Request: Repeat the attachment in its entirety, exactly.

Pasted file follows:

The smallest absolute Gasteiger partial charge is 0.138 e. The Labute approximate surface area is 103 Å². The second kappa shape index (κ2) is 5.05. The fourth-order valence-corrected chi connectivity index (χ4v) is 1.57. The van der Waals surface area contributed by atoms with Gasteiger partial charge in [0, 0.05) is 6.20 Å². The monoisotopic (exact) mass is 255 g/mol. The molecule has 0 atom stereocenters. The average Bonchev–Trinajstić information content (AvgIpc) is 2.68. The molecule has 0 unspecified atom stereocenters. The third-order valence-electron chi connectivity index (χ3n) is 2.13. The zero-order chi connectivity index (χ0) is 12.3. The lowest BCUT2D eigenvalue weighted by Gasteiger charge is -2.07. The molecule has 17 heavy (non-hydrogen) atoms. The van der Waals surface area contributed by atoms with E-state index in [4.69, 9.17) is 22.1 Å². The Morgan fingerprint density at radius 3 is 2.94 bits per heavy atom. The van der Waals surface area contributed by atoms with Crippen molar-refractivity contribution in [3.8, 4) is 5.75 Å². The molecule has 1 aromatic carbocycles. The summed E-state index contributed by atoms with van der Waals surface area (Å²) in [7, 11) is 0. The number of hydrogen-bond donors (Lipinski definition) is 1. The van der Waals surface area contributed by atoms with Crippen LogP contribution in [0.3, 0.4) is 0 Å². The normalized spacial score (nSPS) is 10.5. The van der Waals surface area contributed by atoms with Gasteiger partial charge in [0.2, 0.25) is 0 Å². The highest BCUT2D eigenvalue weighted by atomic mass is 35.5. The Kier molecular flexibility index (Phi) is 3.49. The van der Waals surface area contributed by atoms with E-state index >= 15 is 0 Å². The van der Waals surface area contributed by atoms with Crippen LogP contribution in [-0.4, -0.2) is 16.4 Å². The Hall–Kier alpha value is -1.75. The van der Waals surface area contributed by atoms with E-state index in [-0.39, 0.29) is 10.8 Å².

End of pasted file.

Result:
The smallest absolute Gasteiger partial charge is 0.138 e. The Labute approximate surface area is 103 Å². The second kappa shape index (κ2) is 5.05. The fourth-order valence-corrected chi connectivity index (χ4v) is 1.57. The van der Waals surface area contributed by atoms with Gasteiger partial charge in [0, 0.05) is 6.20 Å². The monoisotopic (exact) mass is 255 g/mol. The molecule has 0 atom stereocenters. The average Bonchev–Trinajstić information content (AvgIpc) is 2.68. The molecule has 0 unspecified atom stereocenters. The third-order valence-electron chi connectivity index (χ3n) is 2.13. The zero-order chi connectivity index (χ0) is 12.3. The lowest BCUT2D eigenvalue weighted by Gasteiger charge is -2.07. The molecule has 17 heavy (non-hydrogen) atoms. The van der Waals surface area contributed by atoms with E-state index in [4.69, 9.17) is 22.1 Å². The Morgan fingerprint density at radius 3 is 2.94 bits per heavy atom. The van der Waals surface area contributed by atoms with Crippen molar-refractivity contribution in [3.8, 4) is 5.75 Å². The molecule has 1 aromatic carbocycles. The summed E-state index contributed by atoms with van der Waals surface area (Å²) in [7, 11) is 0. The number of hydrogen-bond donors (Lipinski definition) is 1. The van der Waals surface area contributed by atoms with Crippen LogP contribution in [0.3, 0.4) is 0 Å². The normalized spacial score (nSPS) is 10.5. The van der Waals surface area contributed by atoms with Gasteiger partial charge in [0.2, 0.25) is 0 Å². The highest BCUT2D eigenvalue weighted by atomic mass is 35.5. The Kier molecular flexibility index (Phi) is 3.49. The van der Waals surface area contributed by atoms with E-state index >= 15 is 0 Å². The van der Waals surface area contributed by atoms with Crippen LogP contribution in [-0.4, -0.2) is 16.4 Å². The Hall–Kier alpha value is -1.75. The van der Waals surface area contributed by atoms with E-state index in [-0.39, 0.29) is 10.8 Å².